"It's slightly more expensive, but it is a win-win," Bernstein says. "We are reducing costs for our customers in that they don't have to maintain servers and pay people to write code for them. And the vendors, by writing it once for everyone and charging slightly more, have become more financially stable. Simply put, we've both saved on cost and gotten a better product."

4. The cloud offers tangible benefits, especially for growing companies.

Telogis's McCormick says the first benefit of cloud computing is lower total cost of ownership compared to software installed on a fleet's own computers, as explained above.

"When you install a piece of software on a computer in your office, that requires IT infrastructure, memory space and typically an expert to manage it throughout the organization," he says. "This gets even more complicated as you begin integrating different software applications together. SaaS takes care of that hassle for you, and is easy to integrate with other back office systems and programs through [integration software] provided by the vendor."

Cadec's Bernstein notes that "by hosting the servers ourselves, we've taken server maintenance away from our customers," and those servers always have the most up-to-date server software. "Every time we do an upgrade, we don't have to tell them to install the upgrade; we've already done it."

Plus, fleets can get access to more powerful computing and storage resources in the cloud, according to Fleet Risk Advisors' Jain. "You get more computing power bang for your buck."

Cloud-based solutions offer flexibility. "The user is not tied down to a specific computer at a specific desk," McCormick says. "They can access information from a computer at home or on the road."

That includes on a mobile device.

"Mobile is one of the core features of the cloud," Bernstein says. "If you send all the data from the vehicle first to one of our severs, we can provide technology that allows our customers to access that data at any level of their enterprise, with all the right controls, from any location in the world with an Internet connection. And that can be a cell phone, a desktop computer, a tablet computer, it can be anything."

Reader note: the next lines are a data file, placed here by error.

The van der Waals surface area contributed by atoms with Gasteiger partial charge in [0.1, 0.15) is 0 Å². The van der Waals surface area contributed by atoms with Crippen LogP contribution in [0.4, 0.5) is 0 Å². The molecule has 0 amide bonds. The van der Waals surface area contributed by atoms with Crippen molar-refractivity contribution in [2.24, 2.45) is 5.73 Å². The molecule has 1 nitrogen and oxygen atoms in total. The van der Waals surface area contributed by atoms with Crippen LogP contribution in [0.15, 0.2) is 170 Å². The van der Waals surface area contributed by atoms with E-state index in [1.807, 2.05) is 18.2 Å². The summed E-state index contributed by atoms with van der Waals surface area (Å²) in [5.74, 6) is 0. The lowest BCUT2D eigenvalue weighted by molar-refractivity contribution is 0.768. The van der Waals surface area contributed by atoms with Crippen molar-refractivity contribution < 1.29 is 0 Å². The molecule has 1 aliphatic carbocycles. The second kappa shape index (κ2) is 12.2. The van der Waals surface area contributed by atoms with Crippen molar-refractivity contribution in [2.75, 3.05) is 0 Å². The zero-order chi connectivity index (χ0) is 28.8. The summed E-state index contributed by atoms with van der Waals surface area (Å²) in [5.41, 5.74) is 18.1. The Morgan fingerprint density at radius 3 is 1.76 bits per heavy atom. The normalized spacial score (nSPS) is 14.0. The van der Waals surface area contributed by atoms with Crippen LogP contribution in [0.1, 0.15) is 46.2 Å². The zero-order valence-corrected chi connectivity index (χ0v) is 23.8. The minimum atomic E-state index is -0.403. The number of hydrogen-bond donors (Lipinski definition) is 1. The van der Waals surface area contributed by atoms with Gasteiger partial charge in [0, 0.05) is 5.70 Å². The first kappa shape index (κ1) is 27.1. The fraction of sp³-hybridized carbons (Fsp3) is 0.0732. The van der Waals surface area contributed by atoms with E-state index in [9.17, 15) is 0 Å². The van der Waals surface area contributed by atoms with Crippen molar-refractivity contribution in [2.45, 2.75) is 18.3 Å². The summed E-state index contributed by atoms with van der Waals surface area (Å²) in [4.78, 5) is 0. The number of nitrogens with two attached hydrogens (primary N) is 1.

It is much easier to add more computing power with the cloud as the business grows. "SaaS provides greater scalability," McCormick adds.

"It's really good for the very talented small carriers wanting to move from three trucks to 10 trucks," Kahn says. "Cloud-based offerings have really opened it up so fleets can get started with technology as a much smaller cost."

5. The cloud is not for everyone.

Not all fleets will embrace the cloud. While many may use Web-based applications such as scorecards or dashboards, they may decide it makes more sense for them to continue with their own IT infrastructure.

Adam Kahn says larger, complex companies involved in several types of business who need to have the capability to adjust their software to specific needs might not fare as well in the cloud.

Operations with multiple enterprise systems, such as transportation, warehousing, manufacturing, etc., may not benefit from a cloud environment.

"You have to ask yourself, 'Why move to the cloud?'" Jain says. "Typically, in a larger fleet you are hosting your enterprise application in a data center under your control. You already own the servers and applications; you have an IT staff that manages it. You use software from vendors and maybe software you developed. Why do you want to move to the cloud?"

Another drawback is that not all existing software packages can be migrated to the cloud as is. "We had to make some pretty drastic changes to our TMS to put it in the cloud," VanDyck says. Some existing software cannot be modified for the cloud and would require extensive modifications.

From a strictly personal standpoint, "there can be some psychological drawbacks," to the cloud, Bernstein said. "Some people are concerned about losing 'ownership' of their data." In reality, the data is there and it still belongs to the carrier, it is just being stored somewhere else.

That fact and concerns over security can make some people leery of the cloud.

"The cloud is an alternative to what you are doing now. But it needs to be what's right for you," says Ken Weinberg. "If you are going to lose sleep at night because your data is being stored someplace else, don't use the cloud."

6 questions to ask vendors about cloud offerings

Cloud computing is an evolving option for trucking companies. Before putting your business in the cloud, ask these questions:

1. Where are the servers located? Are they in the same office as the sales and marketing staff, or are they in a safe and secure environment? Most advise aTier 4 facility staffed by professionals.
2. How secure are the servers? What is their uptime? How many backups do they have?
3. How often are the servers upgraded? What happens during an upgrade?
4. Can the vendor's cloud grow with my business? How scalable is the software?
5. What kind of backup/redundancy/disaster plan do you have? What hap pens when the system goes down?
6. Who has access to my data and are there any restrictions to my access? How real-time is the access? How granular is the data that is stored? Can I use the data any way I want?

From the October 2012 issue of Heavy Duty Trucking magazine.